Proposed Remote ID Rule: Drone Industry Stakeholders Urge FAA to Make Essential Changes

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Remote ID Rule The proposed Remote ID rule was several years in the development – but as the FAA reviews the thousands of comments it received on the rule, industry stakeholders still hope that changes to accommodate non-commercial interests will be made.

Today, drone industry stakeholders incuding the Academy of Model Aeronautics (AMA), drone delivery and UTM company Wing, the Airline Owners and Pilots Association (AOPA) and the Experimental Aircraft Association (EAA) sent a letter to the FAA urging them to make to “essential changes” to the proposed remote ID rule.

The AMA has been on the forefront of efforts to work with the FAA to accomodate their members and other model aircraft hobbyists in new regulations.  Despite the AMA’s long record of safety, the proposed Remote ID rule would limit hobbyists.    Google spin-off Wing has long advocated for a policy of open skies for all – arguing that the commercial industry and hobbyists can safely share the airspace.  AOPA and EAA also represent their members in asking for the rule to accomodate young fliers and a wide variety of aircraft.   While recreational flyers outside of community-based organizations have been accused of not respecting regulations, the AMA and other organizations point out that as the drone industry grows, future talent in aviation jobs grow out of that hobbyist community.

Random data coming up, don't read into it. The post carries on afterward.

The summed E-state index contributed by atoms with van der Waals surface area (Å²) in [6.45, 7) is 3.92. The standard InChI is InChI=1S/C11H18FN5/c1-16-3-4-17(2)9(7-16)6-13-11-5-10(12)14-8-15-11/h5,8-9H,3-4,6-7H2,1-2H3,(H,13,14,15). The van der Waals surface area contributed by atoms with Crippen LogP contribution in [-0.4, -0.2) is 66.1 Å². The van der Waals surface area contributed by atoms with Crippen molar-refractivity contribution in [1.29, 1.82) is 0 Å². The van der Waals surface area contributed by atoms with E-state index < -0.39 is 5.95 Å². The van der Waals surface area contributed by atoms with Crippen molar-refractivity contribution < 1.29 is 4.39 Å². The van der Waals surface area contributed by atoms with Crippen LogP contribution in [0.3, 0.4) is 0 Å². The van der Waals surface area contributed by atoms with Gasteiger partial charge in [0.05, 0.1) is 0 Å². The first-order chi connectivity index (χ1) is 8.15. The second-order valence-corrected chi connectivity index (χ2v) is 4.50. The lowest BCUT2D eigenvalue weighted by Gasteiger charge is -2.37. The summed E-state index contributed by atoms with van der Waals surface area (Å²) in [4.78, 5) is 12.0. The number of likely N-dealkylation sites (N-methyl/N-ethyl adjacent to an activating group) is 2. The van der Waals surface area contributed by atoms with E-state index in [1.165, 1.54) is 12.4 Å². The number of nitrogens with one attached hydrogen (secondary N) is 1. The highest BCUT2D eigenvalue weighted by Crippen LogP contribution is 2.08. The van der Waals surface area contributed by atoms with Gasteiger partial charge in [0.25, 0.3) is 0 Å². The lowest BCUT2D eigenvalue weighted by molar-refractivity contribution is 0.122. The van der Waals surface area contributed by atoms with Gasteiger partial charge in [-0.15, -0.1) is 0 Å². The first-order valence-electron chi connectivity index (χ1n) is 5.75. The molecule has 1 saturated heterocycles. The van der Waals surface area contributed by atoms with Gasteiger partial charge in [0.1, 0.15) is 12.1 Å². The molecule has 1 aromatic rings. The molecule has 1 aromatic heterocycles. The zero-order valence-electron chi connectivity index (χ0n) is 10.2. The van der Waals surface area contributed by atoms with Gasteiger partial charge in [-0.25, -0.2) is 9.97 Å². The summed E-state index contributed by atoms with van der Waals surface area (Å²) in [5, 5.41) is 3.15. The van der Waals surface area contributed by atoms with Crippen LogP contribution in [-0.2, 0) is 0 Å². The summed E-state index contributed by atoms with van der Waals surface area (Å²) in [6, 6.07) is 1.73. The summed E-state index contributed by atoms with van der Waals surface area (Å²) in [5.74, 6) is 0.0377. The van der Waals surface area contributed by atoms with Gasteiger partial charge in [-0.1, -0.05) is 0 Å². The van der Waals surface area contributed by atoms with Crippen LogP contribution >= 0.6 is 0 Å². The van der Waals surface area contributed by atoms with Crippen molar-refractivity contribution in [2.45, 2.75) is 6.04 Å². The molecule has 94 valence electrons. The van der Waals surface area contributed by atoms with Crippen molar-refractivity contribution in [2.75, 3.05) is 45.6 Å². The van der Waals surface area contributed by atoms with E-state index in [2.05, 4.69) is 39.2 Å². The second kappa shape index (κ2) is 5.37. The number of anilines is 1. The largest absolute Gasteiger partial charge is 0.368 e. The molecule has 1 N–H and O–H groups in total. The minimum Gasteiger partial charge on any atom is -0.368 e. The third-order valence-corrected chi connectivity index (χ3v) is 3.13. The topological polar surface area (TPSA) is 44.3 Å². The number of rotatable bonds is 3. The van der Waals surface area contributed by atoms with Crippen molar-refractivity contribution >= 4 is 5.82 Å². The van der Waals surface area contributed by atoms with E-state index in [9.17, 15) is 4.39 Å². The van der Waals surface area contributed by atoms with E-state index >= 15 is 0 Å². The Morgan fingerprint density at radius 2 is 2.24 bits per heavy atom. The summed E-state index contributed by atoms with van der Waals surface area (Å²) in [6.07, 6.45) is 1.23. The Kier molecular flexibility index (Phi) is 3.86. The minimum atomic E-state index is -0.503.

In the letter, the authors ask that the recreational industry be included in plans to integrate drones into the airspace.

“…We agree that safety and security are critical to the successful integration of UAS in the United States. However, we urge the FAA to make essential changes to protect and sustain the model aviation community…”

“The proposed rule will make it nearly impossible for everyday hobbyists to share the skies. They will need to incorporate highly automated equipment into home-built models and implement manufacturing processes comparable to a commercial aircraft. These requirements are infeasible for hobbyists who experiment in their garage, buy material at the local hardware store, and fly in their backyard or the local park.

“We urge the FAA to consider alternative approaches that promote safety and security while supporting model aviation. For example, hobbyists could notify their planned flight area to the FAA and other observers on the ground via smartphone app. Today, drone operators can fly in controlled airspace around our busiest airports by notifying their planned flight area to the FAA through apps. The FAA should be applauded for digitizing these capabilities in an accessible way. That approach is safe, smart, and sensible, and could apply to remote identification. Likewise, organizations such as clubs or schools should be permitted to renew and establish new “identification areas” over time, pre-vetted by the FAA.”



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